ysaletore 03-08-2012 04:03 PM

Computing Enrichment and RPKM

I'm conducting analysis of RNA HiSeq data, and we are trying to compute enrichment for a given window of reads in the IP over reads in our control. This window could be an entire gene, or a very small 25 bp segment within an exon. Working with some collaborators, we've been in discussion about specifically how to compute enrichment and whether or not that includes RPKM. I've now thoroughly confused myself and I was wondering if anyone had insight into better ways of computing this.

My initial method of computing enrichment was the ratio of reads in the IP to the reads in the control, normalized by total number of reads sequenced in each:
Enrichment = (#IPw / Σ IP) / (#CNTLw / Σ CNTL),
where w represents the number of reads that mapped to that given window and Σ represents the total number of reads that were mapped to the genome (as a normalization factor).

However, our collaborators insisted that we incorporate RPKM as a normalization factor (that is divide), to account for differing gene lengths, so our final equation then became:
Enrichment = (#IPw / Σ IP) / (#CNTLw / Σ CNTL) / (10^9 * #CNTLg / Σ CNTL / length),
where here #CNTLg is the number of reads that map to the gene exons (so excluding introns) and length refers to the length of the mature transcript (CDS + UTRs, no introns).

However, our results are very strange, since low RPKM values (< 1) result in a very high enrichment score, and this doesn't make sense for computing enrichment. Furthermore, through answers on this forum, it sounds like RPKM is used more for differential expression between two samples, e.g., two biological replicates, and not necessarily to be used for computing the enrichment of our IP over the control. We're not trying to find DE genes here, but trying to determine an enrichment of our IP over our control for any given window.

Discussing this with my PI, we thought perhaps excluding RPKM but normalizing solely over the transcript length might be better. One odd result of dividing the enrichment by RPKM is that you're essentially multiplying by the transcript length, which is opposite of what I'd think we're trying to achieve.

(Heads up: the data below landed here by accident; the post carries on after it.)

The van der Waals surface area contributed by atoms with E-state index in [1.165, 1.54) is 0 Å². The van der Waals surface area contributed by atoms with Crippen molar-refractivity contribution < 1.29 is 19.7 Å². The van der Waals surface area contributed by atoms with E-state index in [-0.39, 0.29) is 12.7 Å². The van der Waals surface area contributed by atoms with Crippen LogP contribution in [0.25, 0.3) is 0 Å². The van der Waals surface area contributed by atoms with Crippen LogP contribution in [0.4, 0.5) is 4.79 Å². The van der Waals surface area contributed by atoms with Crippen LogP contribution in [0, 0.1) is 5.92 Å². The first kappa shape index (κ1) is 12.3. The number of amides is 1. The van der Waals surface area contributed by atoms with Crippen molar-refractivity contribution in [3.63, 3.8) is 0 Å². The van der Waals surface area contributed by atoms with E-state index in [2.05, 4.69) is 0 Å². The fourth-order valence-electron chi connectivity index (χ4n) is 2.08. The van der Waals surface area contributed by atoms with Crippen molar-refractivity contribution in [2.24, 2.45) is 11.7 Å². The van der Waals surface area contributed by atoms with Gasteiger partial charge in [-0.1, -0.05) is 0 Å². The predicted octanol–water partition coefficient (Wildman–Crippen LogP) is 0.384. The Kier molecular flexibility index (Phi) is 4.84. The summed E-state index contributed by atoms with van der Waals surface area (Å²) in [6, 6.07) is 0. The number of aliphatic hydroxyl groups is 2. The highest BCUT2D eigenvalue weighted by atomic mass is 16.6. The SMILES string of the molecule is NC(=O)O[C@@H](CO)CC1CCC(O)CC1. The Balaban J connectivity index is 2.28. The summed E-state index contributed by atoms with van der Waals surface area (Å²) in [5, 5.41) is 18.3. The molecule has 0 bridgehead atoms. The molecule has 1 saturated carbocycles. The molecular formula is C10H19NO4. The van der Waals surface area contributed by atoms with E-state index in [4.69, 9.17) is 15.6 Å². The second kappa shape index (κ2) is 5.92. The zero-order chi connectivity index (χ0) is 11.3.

Another possibility I thought is to perhaps compute the RPKM for the control, and then compute the RPKM as such for the IP, and take the ratio of that. This at least seems consistent with what RPKM seems to have been designed for, if I'm understanding RPKM correctly, but I'm still not sure if that makes any more sense or is better than the other approaches.

Thank you very much and I greatly appreciate your help if anyone has any ideas!

 Simon Anders 03-08-2012 11:20 PM

The division by length is plain wrong. For an enrichment score, you want to divide some measure of signal strength in IP with a measure in CNTL. If your colleagues insist that these measures should be normalized for length, they can do so. However, as both measures are divided by the same length, it cancels out. Incidentally, this is why RPKM is not so useful for differentially expression, either. Dividing by length just obscures how much evidence you have: A ratio of 5 to 2 reads has the same ratio as 500 to 200 reads, but in the latter case you can be more sure that this is a real enrichment and not just chance. This is why the raw number of reads (without normalization) is useful and also why looking at the ratio only is not sufficient.

BTW, are you talking about CLIP, or how come you have IP and control?

 ysaletore 03-11-2012 11:28 AM

Yes, this is for a form of IP. So I'm trying to gauge the enrichment of the IP over the control in a given window. I've heard that RPKK is apparently not a good measure anymore, and that length normalization actually increases variance, so I agree with your point there.

So we've opted to just use a read count ratio, normalized by total number of reads mapped in IP/control, respectively. Using Fisher's exact test produces too many p-value counts of 0s, because the enrichment is too high to be quantified with the test.

Thanks!

 Simon Anders 03-11-2012 02:39 PM

Do you have replicates or any other means to assess sample-to-sample variability? Then, you could use DESeq. (The real reason why Fisher's test does not work is that it implicitly assumes biological and extra-Poisson technical variation to be zero.)

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